Several afternoon thunderstorms in the last week of August delayed harvest of soybeans, corn and grain sorghum by as much as a week in some portions of Louisiana. The rain was needed in much of the state — and more is needed, especially in southwest Louisiana — but it has delayed harvest.
Grain sorghum acres were down to 100,000 acres in Louisiana this year. Yields were down about 20 percent. Most yield reports are in the range of 50 to 80 bushels per acre. Yields were higher in some fields, but overall the excess rain was detrimental to sorghum yields.
Corn harvest is almost complete, with approximately 90 percent of the half-million acres in the state already harvested. We should have finished harvesting, but harvest equipment is being shared over multiple crops.
Yields are down slightly this year — 10 to 15 percent on average. Some fields in northeast and northwest Louisiana have yielded more than 200 bushels per acre. Those corners of the state received less rainfall than central and southern Louisiana.
Across the state, average yields are 90 to 130 bushels per acre. We were very concerned about the impact excessive rain could have on corn yields, and we now see the effects now as harvest continues.
We've contended with lodging and rotting stalks. Several producers were not pleased with the ability of several hybrids to weather the excessive rainfall. Many told me they plan to switch hybrids in the future because of this.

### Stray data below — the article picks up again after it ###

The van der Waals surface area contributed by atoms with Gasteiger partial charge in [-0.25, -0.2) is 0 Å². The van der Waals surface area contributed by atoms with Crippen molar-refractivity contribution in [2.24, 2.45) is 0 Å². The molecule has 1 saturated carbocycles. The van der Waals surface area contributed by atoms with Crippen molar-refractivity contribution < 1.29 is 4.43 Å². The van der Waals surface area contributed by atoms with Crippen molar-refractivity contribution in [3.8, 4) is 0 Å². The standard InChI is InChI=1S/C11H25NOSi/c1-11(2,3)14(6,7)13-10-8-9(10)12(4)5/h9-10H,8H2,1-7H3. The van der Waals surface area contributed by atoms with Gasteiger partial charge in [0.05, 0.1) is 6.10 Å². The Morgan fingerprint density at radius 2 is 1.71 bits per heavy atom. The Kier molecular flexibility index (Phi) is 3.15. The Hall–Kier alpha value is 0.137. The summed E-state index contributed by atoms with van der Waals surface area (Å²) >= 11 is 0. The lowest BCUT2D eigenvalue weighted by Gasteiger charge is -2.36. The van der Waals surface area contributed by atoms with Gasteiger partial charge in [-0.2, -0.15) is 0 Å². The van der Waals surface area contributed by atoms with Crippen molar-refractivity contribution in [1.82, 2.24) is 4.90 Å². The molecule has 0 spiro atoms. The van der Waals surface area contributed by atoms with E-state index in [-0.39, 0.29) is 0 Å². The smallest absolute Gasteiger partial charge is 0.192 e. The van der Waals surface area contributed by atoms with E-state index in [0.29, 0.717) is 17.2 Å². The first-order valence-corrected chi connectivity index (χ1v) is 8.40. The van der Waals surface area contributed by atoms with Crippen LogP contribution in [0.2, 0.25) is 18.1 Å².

Many of the hybrids that lodged were high-yielding, so I urge producers to look at the whole picture. 2004 was an odd year for rainfall. I hope we will not see another one like it for quite some time. The point is: yield potential still should be the primary consideration when making hybrid selections.
Harvest of Group 3 and Group 4 soybeans for August delivery has ended. Yields were mixed and ranged from 20 to 60 bushels per acre. Louisiana soybean acreage this year is 1.07 million, about 270, 000 acres more than last year, with most of the increase in the early beans targeted for August delivery.
Harvest of later-planted soybeans will begin soon. If we keep insects and diseases under control, yields should stay in the range of 30 to 50 bushels per acre.
Extension's soybean, corn and grain sorghum demonstrations that have been harvested. Information is available at the LSU AgCenter Web site, www.lsuagcenter.com under Crops.
David Y. Lanclos is the soybean, corn and grain sorghum specialist at LSU AgCenter. e-mail: firstname.lastname@example.org